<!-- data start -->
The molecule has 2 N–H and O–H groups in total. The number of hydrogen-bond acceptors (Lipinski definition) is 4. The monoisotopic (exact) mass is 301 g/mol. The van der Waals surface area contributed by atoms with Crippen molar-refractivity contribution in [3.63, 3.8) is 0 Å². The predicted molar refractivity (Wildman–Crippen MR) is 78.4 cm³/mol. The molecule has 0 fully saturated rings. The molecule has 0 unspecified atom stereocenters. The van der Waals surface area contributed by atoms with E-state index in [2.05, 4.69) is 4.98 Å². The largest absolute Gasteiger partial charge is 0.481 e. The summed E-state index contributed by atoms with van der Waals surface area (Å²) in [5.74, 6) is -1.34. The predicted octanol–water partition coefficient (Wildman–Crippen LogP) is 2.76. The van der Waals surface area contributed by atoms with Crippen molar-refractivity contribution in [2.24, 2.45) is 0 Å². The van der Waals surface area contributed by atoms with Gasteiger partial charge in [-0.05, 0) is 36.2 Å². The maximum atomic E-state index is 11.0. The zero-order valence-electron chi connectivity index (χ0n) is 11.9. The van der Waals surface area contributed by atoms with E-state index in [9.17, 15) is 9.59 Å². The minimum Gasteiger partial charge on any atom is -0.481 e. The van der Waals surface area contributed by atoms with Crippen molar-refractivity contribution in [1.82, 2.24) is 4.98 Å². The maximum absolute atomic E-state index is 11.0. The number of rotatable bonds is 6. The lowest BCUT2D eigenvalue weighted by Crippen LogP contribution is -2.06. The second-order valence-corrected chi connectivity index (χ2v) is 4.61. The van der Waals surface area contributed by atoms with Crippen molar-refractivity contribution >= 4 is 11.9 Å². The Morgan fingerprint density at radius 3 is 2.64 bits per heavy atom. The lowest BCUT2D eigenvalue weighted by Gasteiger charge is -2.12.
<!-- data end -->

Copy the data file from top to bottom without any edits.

The molecule has 2 N–H and O–H groups in total. The number of hydrogen-bond acceptors (Lipinski definition) is 4. The monoisotopic (exact) mass is 301 g/mol. The van der Waals surface area contributed by atoms with Crippen molar-refractivity contribution in [3.63, 3.8) is 0 Å². The predicted molar refractivity (Wildman–Crippen MR) is 78.4 cm³/mol. The molecule has 0 fully saturated rings. The molecule has 0 unspecified atom stereocenters. The van der Waals surface area contributed by atoms with E-state index in [2.05, 4.69) is 4.98 Å². The largest absolute Gasteiger partial charge is 0.481 e. The summed E-state index contributed by atoms with van der Waals surface area (Å²) in [5.74, 6) is -1.34. The predicted octanol–water partition coefficient (Wildman–Crippen LogP) is 2.76. The van der Waals surface area contributed by atoms with Crippen molar-refractivity contribution in [2.24, 2.45) is 0 Å². The van der Waals surface area contributed by atoms with Gasteiger partial charge in [-0.05, 0) is 36.2 Å². The maximum atomic E-state index is 11.0. The zero-order valence-electron chi connectivity index (χ0n) is 11.9. The van der Waals surface area contributed by atoms with E-state index in [9.17, 15) is 9.59 Å². The minimum Gasteiger partial charge on any atom is -0.481 e. The van der Waals surface area contributed by atoms with Crippen molar-refractivity contribution in [1.82, 2.24) is 4.98 Å². The maximum absolute atomic E-state index is 11.0. The number of rotatable bonds is 6. The lowest BCUT2D eigenvalue weighted by Crippen LogP contribution is -2.06. The second-order valence-corrected chi connectivity index (χ2v) is 4.61. The van der Waals surface area contributed by atoms with Crippen molar-refractivity contribution >= 4 is 11.9 Å². The Morgan fingerprint density at radius 3 is 2.64 bits per heavy atom. The lowest BCUT2D eigenvalue weighted by Gasteiger charge is -2.12.